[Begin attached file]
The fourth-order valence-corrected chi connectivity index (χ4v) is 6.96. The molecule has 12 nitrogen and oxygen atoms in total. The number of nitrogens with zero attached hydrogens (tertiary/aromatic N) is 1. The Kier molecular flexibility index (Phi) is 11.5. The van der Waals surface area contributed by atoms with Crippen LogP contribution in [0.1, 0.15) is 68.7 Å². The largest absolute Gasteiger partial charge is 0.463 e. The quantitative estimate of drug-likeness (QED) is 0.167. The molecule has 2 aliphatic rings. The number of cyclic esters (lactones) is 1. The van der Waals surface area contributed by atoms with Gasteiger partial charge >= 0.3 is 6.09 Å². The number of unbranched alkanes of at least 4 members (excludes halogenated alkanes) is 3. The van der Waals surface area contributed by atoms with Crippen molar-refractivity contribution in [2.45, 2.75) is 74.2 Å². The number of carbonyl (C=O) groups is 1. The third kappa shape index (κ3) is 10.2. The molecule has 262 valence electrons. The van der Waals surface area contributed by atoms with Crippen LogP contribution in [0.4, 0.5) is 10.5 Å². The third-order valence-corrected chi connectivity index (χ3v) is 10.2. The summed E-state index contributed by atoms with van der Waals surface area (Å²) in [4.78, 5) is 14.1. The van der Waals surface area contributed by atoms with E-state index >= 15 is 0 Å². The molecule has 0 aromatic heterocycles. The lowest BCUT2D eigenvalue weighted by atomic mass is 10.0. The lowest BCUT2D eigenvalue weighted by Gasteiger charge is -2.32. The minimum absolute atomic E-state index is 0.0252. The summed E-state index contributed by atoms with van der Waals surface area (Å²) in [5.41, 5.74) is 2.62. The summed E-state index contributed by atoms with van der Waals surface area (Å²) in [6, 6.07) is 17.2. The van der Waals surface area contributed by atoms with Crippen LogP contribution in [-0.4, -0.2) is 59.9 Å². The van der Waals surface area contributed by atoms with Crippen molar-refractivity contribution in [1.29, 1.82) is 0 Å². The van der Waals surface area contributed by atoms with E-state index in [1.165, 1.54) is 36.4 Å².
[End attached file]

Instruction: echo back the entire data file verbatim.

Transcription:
The fourth-order valence-corrected chi connectivity index (χ4v) is 6.96. The molecule has 12 nitrogen and oxygen atoms in total. The number of nitrogens with zero attached hydrogens (tertiary/aromatic N) is 1. The Kier molecular flexibility index (Phi) is 11.5. The van der Waals surface area contributed by atoms with Crippen LogP contribution in [0.1, 0.15) is 68.7 Å². The largest absolute Gasteiger partial charge is 0.463 e. The quantitative estimate of drug-likeness (QED) is 0.167. The molecule has 2 aliphatic rings. The number of cyclic esters (lactones) is 1. The van der Waals surface area contributed by atoms with Gasteiger partial charge >= 0.3 is 6.09 Å². The number of unbranched alkanes of at least 4 members (excludes halogenated alkanes) is 3. The van der Waals surface area contributed by atoms with Crippen molar-refractivity contribution in [2.45, 2.75) is 74.2 Å². The number of carbonyl (C=O) groups is 1. The third kappa shape index (κ3) is 10.2. The molecule has 262 valence electrons. The van der Waals surface area contributed by atoms with Crippen LogP contribution in [0.4, 0.5) is 10.5 Å². The third-order valence-corrected chi connectivity index (χ3v) is 10.2. The summed E-state index contributed by atoms with van der Waals surface area (Å²) in [4.78, 5) is 14.1. The van der Waals surface area contributed by atoms with E-state index >= 15 is 0 Å². The molecule has 0 aromatic heterocycles. The lowest BCUT2D eigenvalue weighted by atomic mass is 10.0. The lowest BCUT2D eigenvalue weighted by Gasteiger charge is -2.32. The minimum absolute atomic E-state index is 0.0252. The summed E-state index contributed by atoms with van der Waals surface area (Å²) in [5.41, 5.74) is 2.62. The summed E-state index contributed by atoms with van der Waals surface area (Å²) in [6, 6.07) is 17.2. The van der Waals surface area contributed by atoms with Crippen LogP contribution in [-0.4, -0.2) is 59.9 Å². The van der Waals surface area contributed by atoms with Crippen molar-refractivity contribution in [1.29, 1.82) is 0 Å². The van der Waals surface area contributed by atoms with E-state index in [1.165, 1.54) is 36.4 Å².